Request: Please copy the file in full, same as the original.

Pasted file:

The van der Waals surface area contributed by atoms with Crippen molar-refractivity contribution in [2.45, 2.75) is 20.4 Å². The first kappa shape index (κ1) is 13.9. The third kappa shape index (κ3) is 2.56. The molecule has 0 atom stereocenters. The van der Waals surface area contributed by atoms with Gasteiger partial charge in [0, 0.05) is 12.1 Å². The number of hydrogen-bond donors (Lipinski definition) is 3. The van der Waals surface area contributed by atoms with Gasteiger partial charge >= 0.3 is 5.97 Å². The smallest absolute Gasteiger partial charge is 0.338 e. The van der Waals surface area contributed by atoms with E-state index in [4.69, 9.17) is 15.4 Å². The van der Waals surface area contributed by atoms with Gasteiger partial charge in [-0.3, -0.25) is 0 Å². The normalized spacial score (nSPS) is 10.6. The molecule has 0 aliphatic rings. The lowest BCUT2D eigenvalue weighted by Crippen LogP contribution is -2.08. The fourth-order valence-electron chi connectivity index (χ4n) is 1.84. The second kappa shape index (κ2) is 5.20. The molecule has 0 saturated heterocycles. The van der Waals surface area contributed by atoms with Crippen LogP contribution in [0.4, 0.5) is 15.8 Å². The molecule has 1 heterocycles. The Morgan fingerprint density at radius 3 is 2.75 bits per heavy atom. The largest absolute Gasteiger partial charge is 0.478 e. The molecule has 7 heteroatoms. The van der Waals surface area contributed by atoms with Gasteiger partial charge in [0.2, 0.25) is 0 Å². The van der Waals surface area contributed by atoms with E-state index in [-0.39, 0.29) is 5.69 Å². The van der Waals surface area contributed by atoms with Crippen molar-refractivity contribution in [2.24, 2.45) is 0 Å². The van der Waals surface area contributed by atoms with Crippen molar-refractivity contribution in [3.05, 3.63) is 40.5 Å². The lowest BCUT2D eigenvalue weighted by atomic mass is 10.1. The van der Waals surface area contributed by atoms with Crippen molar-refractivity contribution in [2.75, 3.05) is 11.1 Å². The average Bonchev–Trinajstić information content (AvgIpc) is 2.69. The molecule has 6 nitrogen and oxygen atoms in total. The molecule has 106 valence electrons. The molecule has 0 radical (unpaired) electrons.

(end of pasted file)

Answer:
The van der Waals surface area contributed by atoms with Crippen molar-refractivity contribution in [2.45, 2.75) is 20.4 Å². The first kappa shape index (κ1) is 13.9. The third kappa shape index (κ3) is 2.56. The molecule has 0 atom stereocenters. The van der Waals surface area contributed by atoms with Gasteiger partial charge in [0, 0.05) is 12.1 Å². The number of hydrogen-bond donors (Lipinski definition) is 3. The van der Waals surface area contributed by atoms with Gasteiger partial charge >= 0.3 is 5.97 Å². The smallest absolute Gasteiger partial charge is 0.338 e. The van der Waals surface area contributed by atoms with E-state index in [4.69, 9.17) is 15.4 Å². The van der Waals surface area contributed by atoms with Gasteiger partial charge in [-0.3, -0.25) is 0 Å². The normalized spacial score (nSPS) is 10.6. The molecule has 0 aliphatic rings. The lowest BCUT2D eigenvalue weighted by Crippen LogP contribution is -2.08. The fourth-order valence-electron chi connectivity index (χ4n) is 1.84. The second kappa shape index (κ2) is 5.20. The molecule has 0 saturated heterocycles. The van der Waals surface area contributed by atoms with Crippen LogP contribution in [0.4, 0.5) is 15.8 Å². The molecule has 1 heterocycles. The Morgan fingerprint density at radius 3 is 2.75 bits per heavy atom. The largest absolute Gasteiger partial charge is 0.478 e. The molecule has 7 heteroatoms. The van der Waals surface area contributed by atoms with Gasteiger partial charge in [0.2, 0.25) is 0 Å². The van der Waals surface area contributed by atoms with E-state index in [-0.39, 0.29) is 5.69 Å². The van der Waals surface area contributed by atoms with Crippen molar-refractivity contribution in [2.24, 2.45) is 0 Å². The van der Waals surface area contributed by atoms with Crippen molar-refractivity contribution in [3.05, 3.63) is 40.5 Å². The lowest BCUT2D eigenvalue weighted by atomic mass is 10.1. The van der Waals surface area contributed by atoms with Crippen molar-refractivity contribution in [2.75, 3.05) is 11.1 Å². The average Bonchev–Trinajstić information content (AvgIpc) is 2.69. The molecule has 6 nitrogen and oxygen atoms in total. The molecule has 106 valence electrons. The molecule has 0 radical (unpaired) electrons.